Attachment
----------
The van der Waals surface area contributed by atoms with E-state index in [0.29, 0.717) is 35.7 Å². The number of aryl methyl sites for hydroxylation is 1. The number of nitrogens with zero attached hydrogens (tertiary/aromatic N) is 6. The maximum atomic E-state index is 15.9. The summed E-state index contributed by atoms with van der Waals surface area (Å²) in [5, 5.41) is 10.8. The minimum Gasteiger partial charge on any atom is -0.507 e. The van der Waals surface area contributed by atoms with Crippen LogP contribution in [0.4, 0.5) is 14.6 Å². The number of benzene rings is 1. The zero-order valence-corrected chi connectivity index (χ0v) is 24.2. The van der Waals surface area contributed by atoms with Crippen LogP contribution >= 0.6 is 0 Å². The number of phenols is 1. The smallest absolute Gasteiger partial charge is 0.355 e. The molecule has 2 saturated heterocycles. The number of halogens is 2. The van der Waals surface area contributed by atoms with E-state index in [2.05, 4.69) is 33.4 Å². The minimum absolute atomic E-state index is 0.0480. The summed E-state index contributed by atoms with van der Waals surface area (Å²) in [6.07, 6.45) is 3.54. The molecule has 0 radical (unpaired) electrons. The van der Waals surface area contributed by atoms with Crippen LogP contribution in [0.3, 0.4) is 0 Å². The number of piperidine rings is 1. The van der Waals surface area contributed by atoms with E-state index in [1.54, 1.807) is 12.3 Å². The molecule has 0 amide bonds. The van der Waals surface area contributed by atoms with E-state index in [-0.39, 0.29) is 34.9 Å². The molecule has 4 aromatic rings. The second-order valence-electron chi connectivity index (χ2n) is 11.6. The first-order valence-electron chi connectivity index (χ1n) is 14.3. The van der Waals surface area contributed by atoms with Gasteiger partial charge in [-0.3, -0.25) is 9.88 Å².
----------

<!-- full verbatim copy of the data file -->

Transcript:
The van der Waals surface area contributed by atoms with E-state index in [0.29, 0.717) is 35.7 Å². The number of aryl methyl sites for hydroxylation is 1. The number of nitrogens with zero attached hydrogens (tertiary/aromatic N) is 6. The maximum atomic E-state index is 15.9. The summed E-state index contributed by atoms with van der Waals surface area (Å²) in [5, 5.41) is 10.8. The minimum Gasteiger partial charge on any atom is -0.507 e. The van der Waals surface area contributed by atoms with Crippen LogP contribution in [0.4, 0.5) is 14.6 Å². The number of benzene rings is 1. The zero-order valence-corrected chi connectivity index (χ0v) is 24.2. The van der Waals surface area contributed by atoms with Crippen LogP contribution >= 0.6 is 0 Å². The number of phenols is 1. The smallest absolute Gasteiger partial charge is 0.355 e. The molecule has 2 saturated heterocycles. The number of halogens is 2. The van der Waals surface area contributed by atoms with E-state index in [2.05, 4.69) is 33.4 Å². The minimum absolute atomic E-state index is 0.0480. The summed E-state index contributed by atoms with van der Waals surface area (Å²) in [6.07, 6.45) is 3.54. The molecule has 0 radical (unpaired) electrons. The van der Waals surface area contributed by atoms with Crippen LogP contribution in [0.3, 0.4) is 0 Å². The number of piperidine rings is 1. The van der Waals surface area contributed by atoms with E-state index in [1.54, 1.807) is 12.3 Å². The molecule has 0 amide bonds. The van der Waals surface area contributed by atoms with E-state index in [-0.39, 0.29) is 34.9 Å². The molecule has 4 aromatic rings. The second-order valence-electron chi connectivity index (χ2n) is 11.6. The first-order valence-electron chi connectivity index (χ1n) is 14.3. The van der Waals surface area contributed by atoms with Gasteiger partial charge in [-0.3, -0.25) is 9.88 Å².